But as near as I can tell he hasn't told his constituents any more about his views on the phase-out bill for the last month or more. Even back then all he said about the it was that "it's the wrong time and I regret that we're looking at this in the context of huge deficits."

I would imagine that either the Projo (aka, the Providence Journal-Bulletin, the major paper in the state) or a few of his million or sp constituents could prevail upon him to provide a little more detail about where he stands on phasing out Social Security and replacing with private investment accounts.

Republicans from the Chafee family have a charmed life in Rhode Island, notwithstanding the state's ocean blue politics. But that's largely because even as the state's politics have diverged so sharply from the national Republican party, Chafee and his late father let Rhode Islanders have it both ways. They have a Republican in Washington; but one that seldom gets much out of step with the state on key issues.

Social Security, though, is a pretty defining issue, and one that I'd expect many of the senator's constituents care a lot about. As I say, I suspect, in the end, Sen. Chafee won't support the president's phase-out plan. But here's the thing: by keeping mum and cagey about his position now, especially during this early, crucial phase of the debate, he may actually doing a lot to make a Social Security phase-out a reality. On the other hand, stating his position early and clearly might go almost as far toward saving Social Security as eventual vote against the president's bill. It could even be more important.

The New York Sun, December 2nd, 2004: "Yet another [senator] with perceived presidential ambitions, Senator Santorum of Pennsylvania, is viewed as potentially the most effective White House point man on the [Social Security] issue, in part because he has been a staunch supporter of accounts but does not have his own bill or a personal stake in a particular proposal. 'He has spoken out since his days in the House and has run two senatorial campaigns that talked about reform in a swing state - and lived to tell about it,' Mr. John said."

Does he still want to be point-man?

We've been trying to find public statements from the senator on the president's Social Security phase-out plan. And they're really hard to find over the last six or seven weeks. There's no question he still supports it: here's the statement of support on his website. We just can't find many recent statements.

Statement of Michael K. Powell, FCC Chairman: "In response to recent reports regarding potential violations of the "payola" and sponsorship identification provisions of the Communications Act, I have instructed the Enforcement Bureau to open two investigations: One into issues regarding commentator Armstrong Williams; and the other into issues regarding station WKSE (FM), Niagara Falls, New York, licensed a subsidiary of Entercom Communications Corporation. These provisions govern disclosure and sponsorship identification regarding payments or other consideration in connection with broadcast programs."

The Sibel Edmonds story has rattled through the alternative press for quite a long time now, only occasionally bubbling up into the mainstream media. But today she enlisted a new supporter, one which carries a good bit of weight -- the Justice Department's Office of Inspector General.

In a just-released unclassified summary of their report into her allegations, the IG concluded that while not all of her allegations could be substantiated, "we believe that many of her allegations were supported, that the FBI did not take them seriously enough, and that her allegations were, in fact, the most significant factor in the FBI's decision to terminate her services."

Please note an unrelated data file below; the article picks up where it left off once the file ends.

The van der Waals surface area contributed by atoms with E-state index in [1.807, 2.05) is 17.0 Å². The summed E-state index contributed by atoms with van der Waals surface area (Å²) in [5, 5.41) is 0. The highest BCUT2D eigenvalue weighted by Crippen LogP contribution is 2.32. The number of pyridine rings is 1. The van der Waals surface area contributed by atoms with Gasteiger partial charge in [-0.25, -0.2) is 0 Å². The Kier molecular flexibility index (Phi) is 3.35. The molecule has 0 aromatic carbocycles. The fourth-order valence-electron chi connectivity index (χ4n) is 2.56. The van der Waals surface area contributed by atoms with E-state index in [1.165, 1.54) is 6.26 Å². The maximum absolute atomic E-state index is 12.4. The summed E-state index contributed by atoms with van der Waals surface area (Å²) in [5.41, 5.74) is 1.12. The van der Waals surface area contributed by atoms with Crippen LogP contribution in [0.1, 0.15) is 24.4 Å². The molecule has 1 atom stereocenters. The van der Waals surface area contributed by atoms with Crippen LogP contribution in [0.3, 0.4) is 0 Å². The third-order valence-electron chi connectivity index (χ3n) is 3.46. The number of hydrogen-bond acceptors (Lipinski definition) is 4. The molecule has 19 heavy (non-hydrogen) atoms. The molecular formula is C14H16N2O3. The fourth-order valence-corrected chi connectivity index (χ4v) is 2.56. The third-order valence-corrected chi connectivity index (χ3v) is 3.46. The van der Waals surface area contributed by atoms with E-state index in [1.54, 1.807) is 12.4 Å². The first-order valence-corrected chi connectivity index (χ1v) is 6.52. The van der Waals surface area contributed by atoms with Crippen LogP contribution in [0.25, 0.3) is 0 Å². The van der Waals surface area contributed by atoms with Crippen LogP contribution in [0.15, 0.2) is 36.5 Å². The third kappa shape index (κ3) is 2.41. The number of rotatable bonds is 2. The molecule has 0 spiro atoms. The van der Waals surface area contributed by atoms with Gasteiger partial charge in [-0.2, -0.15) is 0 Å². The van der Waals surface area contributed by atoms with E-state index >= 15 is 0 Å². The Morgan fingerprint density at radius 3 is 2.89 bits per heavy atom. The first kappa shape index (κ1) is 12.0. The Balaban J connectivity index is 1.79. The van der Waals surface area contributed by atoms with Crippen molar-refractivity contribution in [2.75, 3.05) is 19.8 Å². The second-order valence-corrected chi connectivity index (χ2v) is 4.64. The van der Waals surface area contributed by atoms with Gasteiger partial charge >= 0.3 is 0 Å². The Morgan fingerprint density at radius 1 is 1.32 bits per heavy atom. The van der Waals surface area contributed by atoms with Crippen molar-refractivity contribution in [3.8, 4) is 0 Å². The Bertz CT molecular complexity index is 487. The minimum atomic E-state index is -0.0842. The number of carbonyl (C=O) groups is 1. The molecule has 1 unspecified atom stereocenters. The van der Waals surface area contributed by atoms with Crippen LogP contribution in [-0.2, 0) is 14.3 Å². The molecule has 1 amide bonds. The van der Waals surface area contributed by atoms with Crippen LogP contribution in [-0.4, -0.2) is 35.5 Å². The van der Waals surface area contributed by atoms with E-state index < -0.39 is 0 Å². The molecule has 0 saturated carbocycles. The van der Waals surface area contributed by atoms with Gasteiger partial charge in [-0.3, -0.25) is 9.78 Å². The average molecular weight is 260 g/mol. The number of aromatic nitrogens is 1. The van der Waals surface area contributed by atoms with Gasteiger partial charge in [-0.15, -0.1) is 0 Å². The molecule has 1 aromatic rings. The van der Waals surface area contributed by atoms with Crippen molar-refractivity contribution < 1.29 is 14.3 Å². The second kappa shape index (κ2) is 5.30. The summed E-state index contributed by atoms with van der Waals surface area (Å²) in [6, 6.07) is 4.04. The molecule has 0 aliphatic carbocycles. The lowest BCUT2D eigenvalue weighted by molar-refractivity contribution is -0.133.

Rep. Aderholt (R) of Alabama <$NoAd$> says president is "sort of" lying?

Aderholt agrees with reform critics who say Social Security is not in crisis. Aderholt said he believes reform is needed, but there is no reason to rush the reform effort.

"It's sort of deceiving when we talk about the situation being that we are on the brink of disaster. We're not. It will be several decades before the system goes bankrupt," Aderholt said.

Aderholt worries that political rhetoric designed to push legislation through Congress will scare his retired constituents.


See the rest from the Decatur Daily.

We're hearing from many readers across the country who are calling or writing to their representatives and senators only to hear that they can't make any public comment because the president hasn't released his plan yet.

"The staffer I talked to this afternoon in Senator [blank]'s office," says one reader, "told me that they had been waiting to go public because they didn't have a concrete proposal to respond to."

Please.

This sort of mumbojumbo might have some logic from a Republican up for reelection next year who's trying to be as cautious as possible. But why would any Democrat -- like the recently-reelected senator from the Northwest whose office the reader contacted -- be saying something so foolish? The White House has its own reasons for pretending they haven't decided on a specific plan yet. But why do the president's opponents have to pretend that that's really true?

Everybody in the country who's paying any attention to this debate knows the essence of the president's plan -- he wants to replace a portion of Social Security with private investment accounts. How he fudges the numbers on the cost side or deals with benefit cuts remains a bit muddled. But the fundamental point is as clear as day.

So why should any senator or representative be waiting one minute to make their position clear, unless he or she is seriously entertaining the idea of voting for the president's plan?

How many details of an upper-income-earner tax hike do most Republicans need to see before they're willing to say they oppose it?

Yeah, that's my sense too.

To be cagey like this is not only a disservice, even a dishonesty, to constituents, it's also the height of foolishness for any lawmaker who really cares about preserving Social Security and not letting the president end the program.